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November 20, 2013


As I write this, the Dow has penetrated but then retreated from the 16,000 mark. Those who shuffle paper for a living are concerned that we may be into a stock “bubble” and that the only way from that never before attained high mark is down.  Some of such pessimists see the Dow going over the cliff in an historic correction while others see a glide downward to correction. (They cannot know this from experience, because they have never experienced such a Dow.) Others say we have just begun and are looking for Dow highs far in excess of 16,000.  We have to keep this market mystique going, because after all, without uncertainty of investment gain or loss in the market there would be little incentive to trade – and trading is the bread and butter of the paper shufflers (aka Wall Street).

So what does all this mean in the real economy where people work, produce things, provide services and are otherwise involved in productive effort? Not much. It used to be that the Dow was sensitive to our real economy; that as our economy went, so went the Dow. No more. Globalization of both production and cross-border capital movement has removed much of such sensitivity. I don’t know what all is involved in a Dow of 16,000, but I do know that the performance of the American economy is now only one the factors we need to consider in explaining the paradox of how we can have a Dow of 16,000 and near-recession in this country at the same time, a loss of productivity never to be recovered.

The connection between the size of the Dow and the performance of the American economy is at best tenuous. Some of such connection (if any) may be expressed negatively. American corporations doing business in America may thus in part have better Dows because they pay starvation wages to their workers, and with the destruction of labor unions via right to work and other such labor suppression acts, the future for their bottom lines is encouraging. Since American labor is so cheap these days, it may be that American corporations in their race to the bottom will decide to operate in this rather than the global economy. That’s the good news; the bad news is that labor will be poorly compensated.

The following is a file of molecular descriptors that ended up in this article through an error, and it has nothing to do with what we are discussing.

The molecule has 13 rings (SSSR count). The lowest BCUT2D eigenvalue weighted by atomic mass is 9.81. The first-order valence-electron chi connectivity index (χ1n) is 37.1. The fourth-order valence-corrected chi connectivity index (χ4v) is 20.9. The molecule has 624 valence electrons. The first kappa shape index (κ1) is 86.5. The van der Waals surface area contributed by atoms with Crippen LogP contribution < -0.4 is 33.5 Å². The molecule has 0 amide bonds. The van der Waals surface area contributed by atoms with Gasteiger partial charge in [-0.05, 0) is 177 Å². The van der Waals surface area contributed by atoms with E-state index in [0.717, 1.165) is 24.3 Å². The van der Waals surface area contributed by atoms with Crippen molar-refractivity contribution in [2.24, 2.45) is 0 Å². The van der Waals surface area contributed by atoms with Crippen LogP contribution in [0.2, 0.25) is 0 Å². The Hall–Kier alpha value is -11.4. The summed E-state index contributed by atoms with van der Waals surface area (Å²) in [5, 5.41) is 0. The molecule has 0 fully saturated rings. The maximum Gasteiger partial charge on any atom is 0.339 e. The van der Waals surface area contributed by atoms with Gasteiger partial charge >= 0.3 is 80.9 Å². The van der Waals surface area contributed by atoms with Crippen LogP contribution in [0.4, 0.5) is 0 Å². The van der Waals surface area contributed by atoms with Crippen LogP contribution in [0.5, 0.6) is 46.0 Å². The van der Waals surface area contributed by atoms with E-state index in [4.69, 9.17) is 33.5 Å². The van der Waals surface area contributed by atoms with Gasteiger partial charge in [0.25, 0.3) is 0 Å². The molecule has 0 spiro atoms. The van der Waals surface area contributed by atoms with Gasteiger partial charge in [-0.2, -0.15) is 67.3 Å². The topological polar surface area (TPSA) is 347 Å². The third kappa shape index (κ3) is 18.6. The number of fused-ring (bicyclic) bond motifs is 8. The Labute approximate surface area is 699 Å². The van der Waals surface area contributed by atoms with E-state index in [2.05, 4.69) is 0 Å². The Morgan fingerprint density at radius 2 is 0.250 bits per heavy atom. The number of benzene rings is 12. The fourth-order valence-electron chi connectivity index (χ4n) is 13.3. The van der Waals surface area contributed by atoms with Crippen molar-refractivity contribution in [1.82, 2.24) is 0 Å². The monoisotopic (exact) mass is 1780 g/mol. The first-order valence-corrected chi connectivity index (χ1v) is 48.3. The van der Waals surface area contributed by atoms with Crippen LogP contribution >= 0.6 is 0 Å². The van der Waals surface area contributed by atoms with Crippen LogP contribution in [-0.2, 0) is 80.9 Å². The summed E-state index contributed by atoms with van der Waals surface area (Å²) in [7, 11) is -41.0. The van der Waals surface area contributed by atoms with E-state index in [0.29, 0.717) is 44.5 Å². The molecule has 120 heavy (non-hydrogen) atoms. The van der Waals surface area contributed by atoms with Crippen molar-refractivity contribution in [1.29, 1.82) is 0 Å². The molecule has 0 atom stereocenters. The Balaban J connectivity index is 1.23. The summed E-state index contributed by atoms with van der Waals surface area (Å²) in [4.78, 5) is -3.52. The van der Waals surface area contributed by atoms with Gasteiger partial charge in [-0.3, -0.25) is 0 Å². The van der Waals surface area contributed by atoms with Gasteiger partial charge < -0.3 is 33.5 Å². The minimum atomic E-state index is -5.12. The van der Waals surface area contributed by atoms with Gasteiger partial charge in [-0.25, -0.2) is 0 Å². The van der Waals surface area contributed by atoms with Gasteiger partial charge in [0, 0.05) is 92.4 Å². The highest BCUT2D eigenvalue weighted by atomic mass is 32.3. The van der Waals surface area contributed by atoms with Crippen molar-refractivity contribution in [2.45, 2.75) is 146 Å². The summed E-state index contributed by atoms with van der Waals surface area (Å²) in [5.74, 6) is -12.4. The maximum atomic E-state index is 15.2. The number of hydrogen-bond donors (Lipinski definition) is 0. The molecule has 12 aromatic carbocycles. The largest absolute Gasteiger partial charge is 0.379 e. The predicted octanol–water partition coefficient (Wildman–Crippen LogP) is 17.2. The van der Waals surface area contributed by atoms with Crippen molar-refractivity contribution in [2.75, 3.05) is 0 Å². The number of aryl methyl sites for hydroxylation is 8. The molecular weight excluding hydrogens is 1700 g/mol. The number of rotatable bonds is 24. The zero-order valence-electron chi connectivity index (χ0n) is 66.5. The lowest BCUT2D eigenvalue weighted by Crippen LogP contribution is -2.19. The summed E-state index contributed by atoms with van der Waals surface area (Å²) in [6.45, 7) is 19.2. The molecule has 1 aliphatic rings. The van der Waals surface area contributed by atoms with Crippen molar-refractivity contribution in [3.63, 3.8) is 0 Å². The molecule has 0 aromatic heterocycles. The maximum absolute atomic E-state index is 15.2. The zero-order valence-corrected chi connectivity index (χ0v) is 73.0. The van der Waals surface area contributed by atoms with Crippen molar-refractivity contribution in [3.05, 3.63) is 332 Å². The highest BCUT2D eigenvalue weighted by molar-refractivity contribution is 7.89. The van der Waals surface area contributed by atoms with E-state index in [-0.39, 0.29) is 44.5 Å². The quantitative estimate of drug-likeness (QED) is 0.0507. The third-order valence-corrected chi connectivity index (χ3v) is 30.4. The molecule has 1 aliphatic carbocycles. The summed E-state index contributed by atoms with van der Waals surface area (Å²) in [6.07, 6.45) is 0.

I heard an interview with an English-speaking Japanese Toyota executive on television some time ago who was announcing a new factory to be built in the United States. When asked if Toyota were building its new plant here so that its products could be manufactured closer to its market, he replied that that was not the reason. He said it had to do with the cheaper labor costs here and that labor costs in Japan were much higher. That was an eye-opener! With Chinese wages rapidly accelerating and given our present political trajectory of starving labor here, one can see the day when we will serve as the new China, supplier of wage slaves to build for the world – a disgusting thought!

What corporate America and our bankers in their rabid pursuit of short-term profit don’t seem to understand is that policies of short-changing labor through suppressive legislation (which they support) result in weakened aggregate demand for the goods and services they want to sell. Perhaps after they have exhausted the margins they are currently enjoying with globalization and have to turn to the domestic economy for survival, they may instead find themselves in bankruptcy court because they have destroyed the economic base of demand in this country in their greed to enhance their bottom lines via suppression of labor, and thus everyone suffers chronic recession with no end in sight. Not smart.

So the big Dow means a prosperous America? Hardly. It may mirror profits made elsewhere. GERALD  E


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